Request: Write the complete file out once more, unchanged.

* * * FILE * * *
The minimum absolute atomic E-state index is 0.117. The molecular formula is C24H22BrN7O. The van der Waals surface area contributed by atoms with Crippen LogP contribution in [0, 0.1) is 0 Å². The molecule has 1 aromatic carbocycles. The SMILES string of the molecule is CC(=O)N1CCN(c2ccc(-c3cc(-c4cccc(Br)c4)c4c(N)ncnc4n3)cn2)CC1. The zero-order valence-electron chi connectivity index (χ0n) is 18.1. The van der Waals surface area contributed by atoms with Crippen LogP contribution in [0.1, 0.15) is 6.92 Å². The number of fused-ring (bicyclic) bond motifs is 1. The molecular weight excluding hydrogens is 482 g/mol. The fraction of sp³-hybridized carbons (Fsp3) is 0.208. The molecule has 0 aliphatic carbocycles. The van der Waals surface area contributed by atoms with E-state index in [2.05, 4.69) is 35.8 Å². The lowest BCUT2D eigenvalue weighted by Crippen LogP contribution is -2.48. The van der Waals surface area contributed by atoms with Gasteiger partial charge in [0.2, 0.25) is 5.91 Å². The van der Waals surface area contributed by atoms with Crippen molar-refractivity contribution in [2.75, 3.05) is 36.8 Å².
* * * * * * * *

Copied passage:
The minimum absolute atomic E-state index is 0.117. The molecular formula is C24H22BrN7O. The van der Waals surface area contributed by atoms with Crippen LogP contribution in [0, 0.1) is 0 Å². The molecule has 1 aromatic carbocycles. The SMILES string of the molecule is CC(=O)N1CCN(c2ccc(-c3cc(-c4cccc(Br)c4)c4c(N)ncnc4n3)cn2)CC1. The zero-order valence-electron chi connectivity index (χ0n) is 18.1. The van der Waals surface area contributed by atoms with Crippen LogP contribution in [0.1, 0.15) is 6.92 Å². The number of fused-ring (bicyclic) bond motifs is 1. The molecular weight excluding hydrogens is 482 g/mol. The fraction of sp³-hybridized carbons (Fsp3) is 0.208. The molecule has 0 aliphatic carbocycles. The van der Waals surface area contributed by atoms with E-state index in [2.05, 4.69) is 35.8 Å². The lowest BCUT2D eigenvalue weighted by Crippen LogP contribution is -2.48. The van der Waals surface area contributed by atoms with Gasteiger partial charge in [0.2, 0.25) is 5.91 Å². The van der Waals surface area contributed by atoms with Crippen molar-refractivity contribution in [2.75, 3.05) is 36.8 Å².